I needed to do some SVN scraping recently to automate the detection of certain areas of code and this is what I learned.
SVNKit was too low level for my(and I suggest most) needs. I found I was writing quite a bit of code for relatively simple actions.
SvnClientAdapter provides a simplified interface for either the cmd line client, SVNJavahl or SVNKit. Its my recommendation that for most projects this is the best way to go. In my case I used SVNJavaHL as my low level SVN library.
The SVNClientAdaptor library were hard at the time of writing but are available as dependencies in the related Apache project SVNAnt: subclipse.tigris.org/source/browse/subclipse/trunk/svnant/lib.
I was working in Scala for my project but the conversion to Java is trivial.
SvnKitClientAdapterFactory.setup(); //To create the SVN client we first need to tell it what type of client to use. //Letting it choose whatever is availiable is usually fine unless you have both //and want to force it to use something specific val clientType\:String = SVNClientAdapterFactory.getPreferredSVNClientType(); val svnClient\:ISVNClientAdapter = SVNClientAdapterFactory.createSVNClient(clientType); //add whatever authentication your repositor requires(if any) svnClient.setUsername("<your user name>"); svnClient.setPassword("<your password>");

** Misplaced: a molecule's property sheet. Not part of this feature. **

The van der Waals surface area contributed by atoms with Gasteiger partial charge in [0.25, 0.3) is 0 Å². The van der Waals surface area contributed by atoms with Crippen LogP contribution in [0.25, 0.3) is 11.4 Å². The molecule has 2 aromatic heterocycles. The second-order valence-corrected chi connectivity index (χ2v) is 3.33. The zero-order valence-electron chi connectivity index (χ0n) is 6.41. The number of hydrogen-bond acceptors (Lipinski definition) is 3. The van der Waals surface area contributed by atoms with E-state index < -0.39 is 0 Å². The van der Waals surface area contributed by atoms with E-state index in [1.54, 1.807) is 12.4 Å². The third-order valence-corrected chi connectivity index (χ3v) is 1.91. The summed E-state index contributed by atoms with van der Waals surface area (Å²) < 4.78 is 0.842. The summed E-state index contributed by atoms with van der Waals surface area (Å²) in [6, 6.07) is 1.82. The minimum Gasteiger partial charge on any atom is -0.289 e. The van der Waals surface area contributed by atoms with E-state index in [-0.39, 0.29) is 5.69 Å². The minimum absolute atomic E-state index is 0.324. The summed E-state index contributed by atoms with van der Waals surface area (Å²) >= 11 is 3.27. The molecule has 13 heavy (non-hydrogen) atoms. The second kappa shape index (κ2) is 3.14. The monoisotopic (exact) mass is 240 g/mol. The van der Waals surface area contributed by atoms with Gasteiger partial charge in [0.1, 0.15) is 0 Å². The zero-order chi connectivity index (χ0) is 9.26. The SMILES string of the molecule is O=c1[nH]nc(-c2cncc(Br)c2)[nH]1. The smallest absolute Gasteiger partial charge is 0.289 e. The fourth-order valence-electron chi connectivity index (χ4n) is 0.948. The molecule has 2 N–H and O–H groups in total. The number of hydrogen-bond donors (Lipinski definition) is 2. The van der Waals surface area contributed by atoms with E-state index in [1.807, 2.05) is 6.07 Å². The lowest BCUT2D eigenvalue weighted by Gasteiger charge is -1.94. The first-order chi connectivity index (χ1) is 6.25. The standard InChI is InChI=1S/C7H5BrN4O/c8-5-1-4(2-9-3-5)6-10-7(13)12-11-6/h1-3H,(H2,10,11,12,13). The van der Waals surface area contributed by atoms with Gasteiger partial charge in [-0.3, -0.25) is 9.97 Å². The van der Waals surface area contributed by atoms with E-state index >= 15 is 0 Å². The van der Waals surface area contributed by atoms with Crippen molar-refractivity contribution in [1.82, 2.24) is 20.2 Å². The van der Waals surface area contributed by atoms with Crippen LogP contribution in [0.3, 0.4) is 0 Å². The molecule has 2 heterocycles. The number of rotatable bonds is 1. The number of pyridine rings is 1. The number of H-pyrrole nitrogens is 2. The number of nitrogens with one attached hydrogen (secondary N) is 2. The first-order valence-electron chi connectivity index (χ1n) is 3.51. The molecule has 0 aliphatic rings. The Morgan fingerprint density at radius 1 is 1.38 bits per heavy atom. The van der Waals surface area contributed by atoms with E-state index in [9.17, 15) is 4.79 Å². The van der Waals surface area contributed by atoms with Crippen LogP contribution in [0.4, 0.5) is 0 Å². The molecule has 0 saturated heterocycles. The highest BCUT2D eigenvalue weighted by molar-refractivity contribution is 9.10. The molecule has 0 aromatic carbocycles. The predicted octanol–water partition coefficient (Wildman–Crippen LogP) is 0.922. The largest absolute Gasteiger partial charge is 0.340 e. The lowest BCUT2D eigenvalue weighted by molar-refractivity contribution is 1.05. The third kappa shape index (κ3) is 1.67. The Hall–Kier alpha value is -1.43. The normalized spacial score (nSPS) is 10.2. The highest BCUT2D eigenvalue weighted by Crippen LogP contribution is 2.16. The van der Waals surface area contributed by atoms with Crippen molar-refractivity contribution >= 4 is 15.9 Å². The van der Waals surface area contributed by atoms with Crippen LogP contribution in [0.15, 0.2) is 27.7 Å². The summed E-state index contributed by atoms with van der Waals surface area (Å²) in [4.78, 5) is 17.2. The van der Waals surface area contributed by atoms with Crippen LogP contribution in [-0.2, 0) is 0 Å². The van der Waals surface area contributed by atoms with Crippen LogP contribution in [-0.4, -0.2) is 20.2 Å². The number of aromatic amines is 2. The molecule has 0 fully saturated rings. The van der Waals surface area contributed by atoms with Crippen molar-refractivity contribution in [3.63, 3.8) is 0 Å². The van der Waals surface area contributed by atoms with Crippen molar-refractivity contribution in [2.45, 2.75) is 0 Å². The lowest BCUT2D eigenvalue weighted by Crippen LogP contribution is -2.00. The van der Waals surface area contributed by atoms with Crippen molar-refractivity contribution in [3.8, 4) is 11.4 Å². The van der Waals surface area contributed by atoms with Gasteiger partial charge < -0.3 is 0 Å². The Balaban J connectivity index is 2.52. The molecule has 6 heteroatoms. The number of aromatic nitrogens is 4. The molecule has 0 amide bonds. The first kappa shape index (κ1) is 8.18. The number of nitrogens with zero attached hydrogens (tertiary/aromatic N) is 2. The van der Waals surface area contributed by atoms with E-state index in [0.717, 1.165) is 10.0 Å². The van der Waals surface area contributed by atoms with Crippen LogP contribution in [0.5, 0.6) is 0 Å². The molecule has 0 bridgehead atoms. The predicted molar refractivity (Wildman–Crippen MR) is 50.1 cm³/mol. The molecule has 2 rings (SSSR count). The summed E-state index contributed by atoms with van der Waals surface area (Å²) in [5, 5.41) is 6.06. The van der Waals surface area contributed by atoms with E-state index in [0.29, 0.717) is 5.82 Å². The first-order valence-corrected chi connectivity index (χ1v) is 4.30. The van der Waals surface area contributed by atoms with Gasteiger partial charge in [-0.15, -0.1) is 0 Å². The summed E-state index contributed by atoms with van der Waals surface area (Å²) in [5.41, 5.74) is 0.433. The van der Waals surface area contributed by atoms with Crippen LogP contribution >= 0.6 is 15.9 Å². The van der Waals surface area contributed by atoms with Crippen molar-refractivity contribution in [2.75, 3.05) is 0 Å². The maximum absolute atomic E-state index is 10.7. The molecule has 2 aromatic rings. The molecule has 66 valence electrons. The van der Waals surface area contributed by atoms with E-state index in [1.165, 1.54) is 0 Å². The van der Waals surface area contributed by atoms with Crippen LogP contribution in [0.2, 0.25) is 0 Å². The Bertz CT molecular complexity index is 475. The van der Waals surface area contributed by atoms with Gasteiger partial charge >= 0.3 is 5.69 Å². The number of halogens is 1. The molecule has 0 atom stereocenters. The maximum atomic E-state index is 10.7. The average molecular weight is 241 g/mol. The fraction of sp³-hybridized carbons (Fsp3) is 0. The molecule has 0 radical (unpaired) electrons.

Now that we have a svn client object we can do some work. If your familiar with SVN this part very straight forward. In my case I was listing directories and searching for files.
var svnDirs\: Array[ISVNDirEntry] = svnClient.getList(new SVNUrl("<SVN repository URL>"), SVNRevision.HEAD, false)
This is a short post because its a short topic. Once you’ve got your libraries in the classpath and the client instantiated its smooth sailing. Automating SVN mapping, organization and monitoring can save you a lot of time in a big organization/repository.